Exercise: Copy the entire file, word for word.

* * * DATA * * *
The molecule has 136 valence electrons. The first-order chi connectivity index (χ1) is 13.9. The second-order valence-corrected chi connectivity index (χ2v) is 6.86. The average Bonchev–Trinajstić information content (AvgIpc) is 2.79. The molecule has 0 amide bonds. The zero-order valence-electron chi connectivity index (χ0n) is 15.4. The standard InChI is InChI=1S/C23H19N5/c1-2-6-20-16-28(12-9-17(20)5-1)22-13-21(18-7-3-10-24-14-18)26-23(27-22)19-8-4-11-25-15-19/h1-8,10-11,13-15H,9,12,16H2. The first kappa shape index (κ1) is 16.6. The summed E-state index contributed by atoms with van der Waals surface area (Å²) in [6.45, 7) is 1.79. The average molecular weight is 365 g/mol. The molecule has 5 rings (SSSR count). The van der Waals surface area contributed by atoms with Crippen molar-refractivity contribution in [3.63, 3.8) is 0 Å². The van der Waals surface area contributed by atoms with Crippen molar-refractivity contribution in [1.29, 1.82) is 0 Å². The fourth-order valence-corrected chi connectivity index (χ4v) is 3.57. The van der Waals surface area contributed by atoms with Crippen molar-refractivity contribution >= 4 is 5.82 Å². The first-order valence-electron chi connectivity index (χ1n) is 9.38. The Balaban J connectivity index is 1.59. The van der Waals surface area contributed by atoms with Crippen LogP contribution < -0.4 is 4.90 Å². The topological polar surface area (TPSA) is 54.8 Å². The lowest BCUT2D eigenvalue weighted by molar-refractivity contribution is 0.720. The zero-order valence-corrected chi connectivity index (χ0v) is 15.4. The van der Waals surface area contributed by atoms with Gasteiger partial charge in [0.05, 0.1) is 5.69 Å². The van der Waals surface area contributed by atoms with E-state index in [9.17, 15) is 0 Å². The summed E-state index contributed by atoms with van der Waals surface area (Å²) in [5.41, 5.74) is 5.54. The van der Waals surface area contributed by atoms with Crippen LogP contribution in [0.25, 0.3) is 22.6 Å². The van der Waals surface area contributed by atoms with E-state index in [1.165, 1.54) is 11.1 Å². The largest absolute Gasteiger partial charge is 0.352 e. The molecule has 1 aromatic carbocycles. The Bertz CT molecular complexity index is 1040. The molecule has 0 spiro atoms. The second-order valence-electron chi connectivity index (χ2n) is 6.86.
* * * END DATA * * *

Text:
The molecule has 136 valence electrons. The first-order chi connectivity index (χ1) is 13.9. The second-order valence-corrected chi connectivity index (χ2v) is 6.86. The average Bonchev–Trinajstić information content (AvgIpc) is 2.79. The molecule has 0 amide bonds. The zero-order valence-electron chi connectivity index (χ0n) is 15.4. The standard InChI is InChI=1S/C23H19N5/c1-2-6-20-16-28(12-9-17(20)5-1)22-13-21(18-7-3-10-24-14-18)26-23(27-22)19-8-4-11-25-15-19/h1-8,10-11,13-15H,9,12,16H2. The first kappa shape index (κ1) is 16.6. The summed E-state index contributed by atoms with van der Waals surface area (Å²) in [6.45, 7) is 1.79. The average molecular weight is 365 g/mol. The molecule has 5 rings (SSSR count). The van der Waals surface area contributed by atoms with Crippen molar-refractivity contribution in [3.63, 3.8) is 0 Å². The van der Waals surface area contributed by atoms with Crippen molar-refractivity contribution in [1.29, 1.82) is 0 Å². The fourth-order valence-corrected chi connectivity index (χ4v) is 3.57. The van der Waals surface area contributed by atoms with Crippen molar-refractivity contribution >= 4 is 5.82 Å². The first-order valence-electron chi connectivity index (χ1n) is 9.38. The Balaban J connectivity index is 1.59. The van der Waals surface area contributed by atoms with Crippen LogP contribution < -0.4 is 4.90 Å². The topological polar surface area (TPSA) is 54.8 Å². The lowest BCUT2D eigenvalue weighted by molar-refractivity contribution is 0.720. The zero-order valence-corrected chi connectivity index (χ0v) is 15.4. The van der Waals surface area contributed by atoms with Gasteiger partial charge in [0.05, 0.1) is 5.69 Å². The van der Waals surface area contributed by atoms with E-state index in [9.17, 15) is 0 Å². The summed E-state index contributed by atoms with van der Waals surface area (Å²) in [5.41, 5.74) is 5.54. The van der Waals surface area contributed by atoms with Crippen LogP contribution in [0.25, 0.3) is 22.6 Å². The van der Waals surface area contributed by atoms with E-state index in [1.165, 1.54) is 11.1 Å². The largest absolute Gasteiger partial charge is 0.352 e. The molecule has 1 aromatic carbocycles. The Bertz CT molecular complexity index is 1040. The molecule has 0 spiro atoms. The second-order valence-electron chi connectivity index (χ2n) is 6.86.